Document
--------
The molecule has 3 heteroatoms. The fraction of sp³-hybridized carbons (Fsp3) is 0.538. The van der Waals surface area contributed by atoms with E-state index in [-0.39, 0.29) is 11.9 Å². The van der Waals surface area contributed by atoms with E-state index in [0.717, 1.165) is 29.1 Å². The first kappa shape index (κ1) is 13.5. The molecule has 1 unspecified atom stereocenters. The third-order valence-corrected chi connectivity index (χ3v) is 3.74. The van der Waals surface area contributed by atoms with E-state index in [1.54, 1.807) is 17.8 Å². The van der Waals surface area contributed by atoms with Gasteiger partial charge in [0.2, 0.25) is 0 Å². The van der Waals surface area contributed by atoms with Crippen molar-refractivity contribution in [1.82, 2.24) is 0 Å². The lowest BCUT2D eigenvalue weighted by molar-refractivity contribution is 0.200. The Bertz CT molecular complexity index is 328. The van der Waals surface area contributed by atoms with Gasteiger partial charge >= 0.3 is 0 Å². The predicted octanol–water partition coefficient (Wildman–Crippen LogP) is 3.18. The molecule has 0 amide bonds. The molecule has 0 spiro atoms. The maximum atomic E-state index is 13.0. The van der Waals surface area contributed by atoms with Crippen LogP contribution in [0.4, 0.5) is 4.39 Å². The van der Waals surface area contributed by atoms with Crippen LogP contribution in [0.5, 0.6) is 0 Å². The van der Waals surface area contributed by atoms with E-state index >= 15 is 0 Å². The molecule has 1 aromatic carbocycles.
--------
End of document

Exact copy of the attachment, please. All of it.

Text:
The molecule has 3 heteroatoms. The fraction of sp³-hybridized carbons (Fsp3) is 0.538. The van der Waals surface area contributed by atoms with E-state index in [-0.39, 0.29) is 11.9 Å². The van der Waals surface area contributed by atoms with E-state index in [0.717, 1.165) is 29.1 Å². The first kappa shape index (κ1) is 13.5. The molecule has 1 unspecified atom stereocenters. The third-order valence-corrected chi connectivity index (χ3v) is 3.74. The van der Waals surface area contributed by atoms with E-state index in [1.54, 1.807) is 17.8 Å². The van der Waals surface area contributed by atoms with Gasteiger partial charge in [0.2, 0.25) is 0 Å². The van der Waals surface area contributed by atoms with Crippen molar-refractivity contribution in [1.82, 2.24) is 0 Å². The lowest BCUT2D eigenvalue weighted by molar-refractivity contribution is 0.200. The Bertz CT molecular complexity index is 328. The van der Waals surface area contributed by atoms with Gasteiger partial charge >= 0.3 is 0 Å². The predicted octanol–water partition coefficient (Wildman–Crippen LogP) is 3.18. The molecule has 0 amide bonds. The molecule has 0 spiro atoms. The maximum atomic E-state index is 13.0. The van der Waals surface area contributed by atoms with Crippen LogP contribution in [0.4, 0.5) is 4.39 Å². The van der Waals surface area contributed by atoms with Crippen LogP contribution in [0.5, 0.6) is 0 Å². The van der Waals surface area contributed by atoms with E-state index >= 15 is 0 Å². The molecule has 1 aromatic carbocycles.